Barbara B. Mann features ‘Wicked’ performance
“Wicked” was the final offering in the Community Concerts Series for 2009. This big blockbuster musical plays at the Barbara B. Mann Performing Arts Hall until March 29th.
“Wicked” is not a variation of the Frank Baum novel or even a live rendition of the movie, “Wizard of Oz.” There isn’t any yellow brick road, (except for a few yellow bricks to nowhere), there’s no Dorothy or Toto – not even the glorious Harold Arlen score, with tunes like “Over the Rainbow” or “We’re Off to See the Wizard” – although there are glimpses of Tin Man and the Scare Crow, and we even get a quick squint of Cowardly Lion’s tail. And the magic red shoes are silver in this version.
What was presented was the darker back-story of Oz, that of Glinda, the Good Witch (Helene York), and Elphaba (Marcie Dodd), the Wicked Witch. This plot is the humorous chronicle of how Elphaba, a once-upon-a-time good witch, does a complete 180-degree turn to become Elphaba the Wicked Witch.
This tale is told in flashback, recounting the unlikely friendship between the not-quite-such-a-goodie-two-shoes, blonde, fair skinned, and popular Glinda, and the naturally good, dark-haired, green-skinned, unpopular Elphaba after they meet in a Harry Potter-like boarding school for witches and wizards. That’s about all the story I’m about to divulge; but, rest assured, there are lots of twists and turns, with witches falling in love, and even a sad tale of how a persecuted goat professor (David De Vries) – who can teach, as well as talk – goes about losing both of those rare facilities.
There are two love stories. One involves a fun loving, ne’er-do-well Prince Charming named Fiyero (Colin Donnell), who has both witches fall in love with him; the second is an unrequited love story, recounting how a munchkin named Bog (Ted Ely) eventually became the Tin Man, with a broken heart.
And let’s not forget the back story about the politically, double-dealing Wizard of Oz himself (Tom McGowan) and his equally dishonest cohort, Madame Morrible (Marilyn Caskey), stirring up a witches brew of trouble in the Emerald City (an Oz take on Washington politics).
As you can see this big, lavish musical dares to see Oz from an entirely different angle. And, when I say lavish, I mean just that, starting with the bewitching knock-your-socks off scenery and ending with the extravagant costumes that must have cost gazillions. The special effects, also, are simply awesome making “”Wicked” a spectacular spectacle for all ages and worth the price of admission. So, if a spectacle is your thing, you’ll be in tall cotton.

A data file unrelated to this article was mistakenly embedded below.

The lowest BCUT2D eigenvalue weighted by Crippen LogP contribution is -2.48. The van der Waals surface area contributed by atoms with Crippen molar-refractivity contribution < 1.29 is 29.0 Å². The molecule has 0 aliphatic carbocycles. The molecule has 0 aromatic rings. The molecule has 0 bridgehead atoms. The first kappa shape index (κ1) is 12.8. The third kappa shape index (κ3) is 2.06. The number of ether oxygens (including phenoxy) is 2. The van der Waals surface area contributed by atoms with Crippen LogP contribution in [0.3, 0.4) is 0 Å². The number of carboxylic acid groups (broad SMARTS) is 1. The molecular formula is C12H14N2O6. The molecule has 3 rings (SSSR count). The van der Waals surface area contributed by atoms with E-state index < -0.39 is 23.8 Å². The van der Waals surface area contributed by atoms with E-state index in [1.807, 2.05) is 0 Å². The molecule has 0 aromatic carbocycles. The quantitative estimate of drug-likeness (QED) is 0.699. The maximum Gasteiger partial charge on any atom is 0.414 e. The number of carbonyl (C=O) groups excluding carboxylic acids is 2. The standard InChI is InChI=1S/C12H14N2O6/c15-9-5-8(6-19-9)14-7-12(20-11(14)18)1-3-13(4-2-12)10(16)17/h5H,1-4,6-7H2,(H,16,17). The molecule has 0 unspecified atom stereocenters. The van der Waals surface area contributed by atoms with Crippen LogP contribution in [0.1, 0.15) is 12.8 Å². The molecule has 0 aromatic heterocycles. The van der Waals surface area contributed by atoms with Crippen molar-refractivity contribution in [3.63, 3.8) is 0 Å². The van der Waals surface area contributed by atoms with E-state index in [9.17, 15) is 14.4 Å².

For me, the fine performances are what I most enjoyed, and “Wicked” is chock-a-block filled to the brim with excellent performers.
Let’s start with rightfully deserved star-billed Marcie Dodd, recreating her Broadway role as Elphaba. Dodd is, in a word, amazing. She performs with supersonic musicality. Her fierce, sky’s-the-limit-singing was literally so, becoming so high-flying that she took off on her broom, bringing down the curtain on the First Act finale – the opening night crowd roaring with delight. She figuratively sets the stage afire, powering through ballads with such gusto, that it’s small wonder she can only be chilled out and then done in by a bucket of cold water. This performer is the real Wiz in this back story of the “Wizard of Oz.”
Helene York is superb. Her glittering soprano and kittenish air work their magic as she traces Glinda’s transformation from ditzy, preppy, sorority-princess witch-without-a-clue to the ice queen witch with an agenda.
Colin Donnell gives a nice poignancy to the switch from vacant, good looking Prince Charming dude, to revolutionary-hero superman. Tom McGowan’s Wizard blossoms with dirty tricks, ending in an all-stops-out vaudeville turn singing “Sentimental Man.” David De Vries is deeply touching as the professor goat.
The cast of singers and dancers are first rate even though I didn’t find Wayne Cleinto’s standard Broadway-styled choreography particularly stylish or memorable. The real weak spot in the show was Stephen Schwartz’s music and lyrics: there were no catchy tunes or big ballads – nothing one could or would wish to memorize or hum. This is where the show clearly lacks some sort of memorable identity, although the players sing and perform this music as though it were the greatest Broadway score ever written – a real testament to their integrity as well as their talents.
If spectacle and razzamatazz production values are your bailiwick then “Wicked” is the show for you. It’s a facetious, campy musical with a bit of brain, a lot of heart, and story adults could take seriously and still giggle about. So ease on down the yellow brick road or, better yet, pick up the phone call the box office at 481-4849 and reserve your seat for a “Wicked” good time.
After this sumptuous production of “Wicked” and the high cost of a single ticket makes the Community Concerts’ ticket price for the entire season – including this show – still the biggest theater bargain in town.
So, be sure to reserve your seat and purchase next season’s tickets as soon as the notice gets to you by mail, because it promises to be even bigger and better season next year. Once again, thanks, Barbara, for another wonderful series of Community Concerts.